Holcim’s quarry Gabenchopf in Siggenthal, Switzerland has been chosen as the site for this project.
The battery-electric haulers currently being tested mark a groundbreaking step in the industry: not only are they quieter and more sustainable than conventional haulers, they are also safer – in fact, they are the world’s first commercially available CE-certified electric, autonomous transport solution for the quarry and cement industries.
Nils Jaeger, president of Volvo Autonomous Solutions, says: “This project show-cases a sustainable transport solution that is commercially viable and combines the technology shifts of connectivity, automation and electrification.
“Through a strong partnership with Holcim Switzerland this will happen in a real environment driven by two committed companies dedicated to jointly presenting the future.”
Simon Kronenberg, CEO of Holcim Switzerland and Italy, says: “We are delighted to partner with Volvo on this project.
“Our participation in this project represents another step towards fulfilling our sustainability objectives: we seek solutions that are both innovative and environmentally responsible and we are constantly investing in measures to reduce our ecological footprint in order to help build a sustainable future.”
For Holcim, logistics plays a major role in the world-wide efforts to reduce the impact on climate.
Kronenberg says: “Here, we as a company can contribute already today while we continue to work on the development of CO2-reduced technologies and products.”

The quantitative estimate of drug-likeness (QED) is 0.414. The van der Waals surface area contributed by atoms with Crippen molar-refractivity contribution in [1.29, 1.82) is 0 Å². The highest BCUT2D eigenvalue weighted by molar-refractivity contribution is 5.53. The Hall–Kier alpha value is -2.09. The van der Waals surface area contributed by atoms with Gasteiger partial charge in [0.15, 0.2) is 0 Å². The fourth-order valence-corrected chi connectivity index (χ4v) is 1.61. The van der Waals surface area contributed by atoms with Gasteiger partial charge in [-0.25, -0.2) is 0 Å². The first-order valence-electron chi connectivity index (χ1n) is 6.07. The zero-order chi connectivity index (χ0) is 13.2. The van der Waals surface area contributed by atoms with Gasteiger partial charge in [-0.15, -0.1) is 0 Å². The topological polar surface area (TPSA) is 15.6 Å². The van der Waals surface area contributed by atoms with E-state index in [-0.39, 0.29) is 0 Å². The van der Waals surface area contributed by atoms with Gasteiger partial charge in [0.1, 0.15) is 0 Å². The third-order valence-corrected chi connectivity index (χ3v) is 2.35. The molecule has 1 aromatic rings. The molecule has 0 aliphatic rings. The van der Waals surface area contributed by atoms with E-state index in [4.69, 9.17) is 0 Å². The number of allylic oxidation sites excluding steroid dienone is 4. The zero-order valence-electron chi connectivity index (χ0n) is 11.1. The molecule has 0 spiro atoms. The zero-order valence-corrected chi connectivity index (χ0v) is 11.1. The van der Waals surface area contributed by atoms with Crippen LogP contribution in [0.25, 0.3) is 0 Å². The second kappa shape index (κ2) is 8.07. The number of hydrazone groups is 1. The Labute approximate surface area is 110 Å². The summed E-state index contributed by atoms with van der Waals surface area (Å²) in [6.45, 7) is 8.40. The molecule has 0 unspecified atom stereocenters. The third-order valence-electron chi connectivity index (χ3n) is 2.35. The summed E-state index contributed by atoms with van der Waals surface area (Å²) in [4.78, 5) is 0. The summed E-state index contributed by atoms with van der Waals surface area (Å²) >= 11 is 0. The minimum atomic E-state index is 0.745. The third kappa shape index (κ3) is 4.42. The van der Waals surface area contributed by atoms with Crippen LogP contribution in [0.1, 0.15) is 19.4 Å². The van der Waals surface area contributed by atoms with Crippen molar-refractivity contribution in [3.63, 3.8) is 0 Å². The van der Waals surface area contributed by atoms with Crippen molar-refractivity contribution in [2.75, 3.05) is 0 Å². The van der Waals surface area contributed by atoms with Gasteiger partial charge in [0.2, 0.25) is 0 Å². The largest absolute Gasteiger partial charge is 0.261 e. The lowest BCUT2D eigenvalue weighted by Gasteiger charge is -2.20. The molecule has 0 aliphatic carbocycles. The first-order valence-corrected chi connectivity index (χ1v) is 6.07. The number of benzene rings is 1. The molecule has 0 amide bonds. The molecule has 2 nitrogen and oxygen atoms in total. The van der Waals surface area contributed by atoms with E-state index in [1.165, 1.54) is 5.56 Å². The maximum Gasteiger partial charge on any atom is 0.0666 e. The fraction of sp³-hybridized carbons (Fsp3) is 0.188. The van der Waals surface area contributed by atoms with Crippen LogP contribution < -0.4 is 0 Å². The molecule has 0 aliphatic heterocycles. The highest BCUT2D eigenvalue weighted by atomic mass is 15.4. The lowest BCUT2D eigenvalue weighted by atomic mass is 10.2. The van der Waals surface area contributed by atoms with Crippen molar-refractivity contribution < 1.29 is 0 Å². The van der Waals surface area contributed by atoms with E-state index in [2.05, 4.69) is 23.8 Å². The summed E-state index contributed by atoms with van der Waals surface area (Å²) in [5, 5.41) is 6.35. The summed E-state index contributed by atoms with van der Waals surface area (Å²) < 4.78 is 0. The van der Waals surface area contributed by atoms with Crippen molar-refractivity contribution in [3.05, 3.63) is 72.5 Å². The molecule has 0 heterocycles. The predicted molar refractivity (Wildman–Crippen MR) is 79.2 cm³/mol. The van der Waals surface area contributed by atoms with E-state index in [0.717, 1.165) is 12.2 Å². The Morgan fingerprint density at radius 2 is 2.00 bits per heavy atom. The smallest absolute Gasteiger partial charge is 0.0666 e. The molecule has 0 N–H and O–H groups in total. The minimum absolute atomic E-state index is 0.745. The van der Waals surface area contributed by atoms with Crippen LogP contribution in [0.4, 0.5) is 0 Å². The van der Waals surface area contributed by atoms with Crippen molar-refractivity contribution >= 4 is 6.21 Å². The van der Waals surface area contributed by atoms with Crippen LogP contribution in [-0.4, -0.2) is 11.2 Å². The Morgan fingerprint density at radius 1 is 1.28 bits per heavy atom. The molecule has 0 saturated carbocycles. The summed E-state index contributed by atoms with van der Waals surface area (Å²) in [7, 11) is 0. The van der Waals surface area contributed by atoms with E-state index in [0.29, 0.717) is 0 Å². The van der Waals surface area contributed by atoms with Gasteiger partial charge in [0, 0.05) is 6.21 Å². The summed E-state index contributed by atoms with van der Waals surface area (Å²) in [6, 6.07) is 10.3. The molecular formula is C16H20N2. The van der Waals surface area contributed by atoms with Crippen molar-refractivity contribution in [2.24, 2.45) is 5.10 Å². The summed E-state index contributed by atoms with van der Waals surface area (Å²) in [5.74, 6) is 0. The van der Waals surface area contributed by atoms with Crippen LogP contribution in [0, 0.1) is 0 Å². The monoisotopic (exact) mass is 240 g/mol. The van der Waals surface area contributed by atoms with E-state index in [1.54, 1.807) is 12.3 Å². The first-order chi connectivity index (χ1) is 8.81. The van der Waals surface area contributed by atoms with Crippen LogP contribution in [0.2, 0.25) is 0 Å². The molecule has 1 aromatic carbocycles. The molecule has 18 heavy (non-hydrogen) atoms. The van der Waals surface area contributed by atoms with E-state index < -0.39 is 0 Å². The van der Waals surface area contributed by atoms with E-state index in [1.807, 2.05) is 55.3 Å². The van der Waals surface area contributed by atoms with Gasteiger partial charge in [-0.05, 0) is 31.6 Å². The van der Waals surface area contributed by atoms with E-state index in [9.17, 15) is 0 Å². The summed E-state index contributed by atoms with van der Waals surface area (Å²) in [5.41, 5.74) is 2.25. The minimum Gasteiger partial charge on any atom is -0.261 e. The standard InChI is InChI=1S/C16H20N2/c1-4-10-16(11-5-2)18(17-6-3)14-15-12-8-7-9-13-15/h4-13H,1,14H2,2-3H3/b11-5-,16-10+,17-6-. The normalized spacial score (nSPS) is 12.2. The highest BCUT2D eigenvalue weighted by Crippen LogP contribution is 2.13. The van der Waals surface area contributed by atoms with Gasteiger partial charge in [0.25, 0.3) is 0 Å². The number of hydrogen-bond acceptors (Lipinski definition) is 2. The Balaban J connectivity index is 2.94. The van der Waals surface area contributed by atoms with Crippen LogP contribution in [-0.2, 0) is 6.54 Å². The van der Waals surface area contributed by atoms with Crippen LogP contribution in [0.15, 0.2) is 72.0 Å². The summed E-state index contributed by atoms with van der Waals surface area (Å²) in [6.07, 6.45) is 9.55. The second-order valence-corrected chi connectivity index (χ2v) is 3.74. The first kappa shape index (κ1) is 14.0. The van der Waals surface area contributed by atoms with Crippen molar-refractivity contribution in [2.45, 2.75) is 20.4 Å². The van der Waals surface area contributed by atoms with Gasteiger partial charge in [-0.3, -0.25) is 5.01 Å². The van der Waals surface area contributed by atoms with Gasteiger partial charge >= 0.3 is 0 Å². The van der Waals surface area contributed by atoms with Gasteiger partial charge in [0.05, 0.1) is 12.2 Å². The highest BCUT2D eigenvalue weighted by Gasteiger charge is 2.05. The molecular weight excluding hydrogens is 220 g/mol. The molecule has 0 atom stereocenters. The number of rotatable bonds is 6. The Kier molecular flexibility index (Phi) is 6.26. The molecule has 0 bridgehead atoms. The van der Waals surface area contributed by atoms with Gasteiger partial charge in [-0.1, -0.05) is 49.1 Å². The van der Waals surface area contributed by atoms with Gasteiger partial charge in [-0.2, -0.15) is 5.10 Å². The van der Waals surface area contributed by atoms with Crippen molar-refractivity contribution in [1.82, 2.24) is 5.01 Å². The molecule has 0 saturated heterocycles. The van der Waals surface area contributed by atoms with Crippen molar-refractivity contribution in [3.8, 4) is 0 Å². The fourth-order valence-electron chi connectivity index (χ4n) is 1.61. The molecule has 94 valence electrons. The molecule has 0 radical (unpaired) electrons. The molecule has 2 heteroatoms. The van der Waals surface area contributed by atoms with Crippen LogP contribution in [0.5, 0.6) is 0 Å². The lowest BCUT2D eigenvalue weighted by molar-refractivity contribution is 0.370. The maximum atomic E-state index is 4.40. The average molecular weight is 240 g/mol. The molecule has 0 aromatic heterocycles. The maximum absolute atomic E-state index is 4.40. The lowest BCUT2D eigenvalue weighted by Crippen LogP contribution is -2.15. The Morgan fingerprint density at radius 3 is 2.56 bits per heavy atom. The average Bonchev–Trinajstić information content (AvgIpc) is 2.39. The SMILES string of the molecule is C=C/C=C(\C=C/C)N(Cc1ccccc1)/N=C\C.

Related, and equally important, is the issue of renewable energy: Holcim has been using 100 percent renewable electrical energy at all sites since 2019 and makes a point of using only green energy for electrically powered vehicles such as the electric concrete truck mixers that are already in use.
The testing and likely deployment of electric haulers in its quarry is part of Holcim’s digitization initiative, “Plants of Tomorrow”.
As part of the initiative, Holcim is testing automation technologies, robotics and artificial intelligence throughout the entire production process in order to develop innovative solutions for a safer, more efficient and more sustainable cement production.
Jaeger says: “Volvo’s ambition is nothing less but to bring the future of infrastructure and transport solutions to our customers in a commercially viable way, and this innovative commercial project represents the next phase of this journey.”
Volvo first unveiled an autonomous heavy industrial vehicle when it revealed the LX03 (pictured above), which is aimed at the construction industry.
The “fully autonomous, battery-electric prototype” by Volvo Construction Equipment was the “first real-world example” of a self-learning concept wheel loader with the brains to make decisions, perform tasks, and interact with humans.
It is also the first time ever a LEGO Technic model has been turned into a real machine. While not commercially available, engineers expect that valuable insights from the LX03 will feed into applications for Volvo’s projects going forward.